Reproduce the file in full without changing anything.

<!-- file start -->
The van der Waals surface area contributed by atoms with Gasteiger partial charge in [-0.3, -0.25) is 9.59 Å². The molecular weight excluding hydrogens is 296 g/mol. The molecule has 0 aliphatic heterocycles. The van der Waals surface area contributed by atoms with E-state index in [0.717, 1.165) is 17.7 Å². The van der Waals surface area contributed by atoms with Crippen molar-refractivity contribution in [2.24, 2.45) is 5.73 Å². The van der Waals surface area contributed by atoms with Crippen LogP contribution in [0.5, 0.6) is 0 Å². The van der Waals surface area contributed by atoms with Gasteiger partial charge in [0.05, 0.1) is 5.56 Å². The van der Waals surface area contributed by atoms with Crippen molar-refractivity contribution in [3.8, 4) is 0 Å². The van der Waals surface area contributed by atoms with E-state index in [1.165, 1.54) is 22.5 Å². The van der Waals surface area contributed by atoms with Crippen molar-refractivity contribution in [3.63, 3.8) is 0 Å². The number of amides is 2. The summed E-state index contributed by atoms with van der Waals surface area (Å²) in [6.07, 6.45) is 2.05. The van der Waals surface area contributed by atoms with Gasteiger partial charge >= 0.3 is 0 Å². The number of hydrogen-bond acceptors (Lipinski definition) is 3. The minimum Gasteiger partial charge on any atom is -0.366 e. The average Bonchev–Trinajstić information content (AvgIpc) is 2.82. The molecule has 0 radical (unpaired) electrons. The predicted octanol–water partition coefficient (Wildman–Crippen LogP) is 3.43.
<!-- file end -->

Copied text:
The van der Waals surface area contributed by atoms with Gasteiger partial charge in [-0.3, -0.25) is 9.59 Å². The molecular weight excluding hydrogens is 296 g/mol. The molecule has 0 aliphatic heterocycles. The van der Waals surface area contributed by atoms with E-state index in [0.717, 1.165) is 17.7 Å². The van der Waals surface area contributed by atoms with Crippen molar-refractivity contribution in [2.24, 2.45) is 5.73 Å². The van der Waals surface area contributed by atoms with Crippen LogP contribution in [0.5, 0.6) is 0 Å². The van der Waals surface area contributed by atoms with Gasteiger partial charge in [0.05, 0.1) is 5.56 Å². The van der Waals surface area contributed by atoms with Crippen molar-refractivity contribution in [3.8, 4) is 0 Å². The van der Waals surface area contributed by atoms with E-state index in [1.165, 1.54) is 22.5 Å². The van der Waals surface area contributed by atoms with Crippen molar-refractivity contribution in [3.63, 3.8) is 0 Å². The number of amides is 2. The summed E-state index contributed by atoms with van der Waals surface area (Å²) in [6.07, 6.45) is 2.05. The van der Waals surface area contributed by atoms with Gasteiger partial charge >= 0.3 is 0 Å². The number of hydrogen-bond acceptors (Lipinski definition) is 3. The minimum Gasteiger partial charge on any atom is -0.366 e. The average Bonchev–Trinajstić information content (AvgIpc) is 2.82. The molecule has 0 radical (unpaired) electrons. The predicted octanol–water partition coefficient (Wildman–Crippen LogP) is 3.43.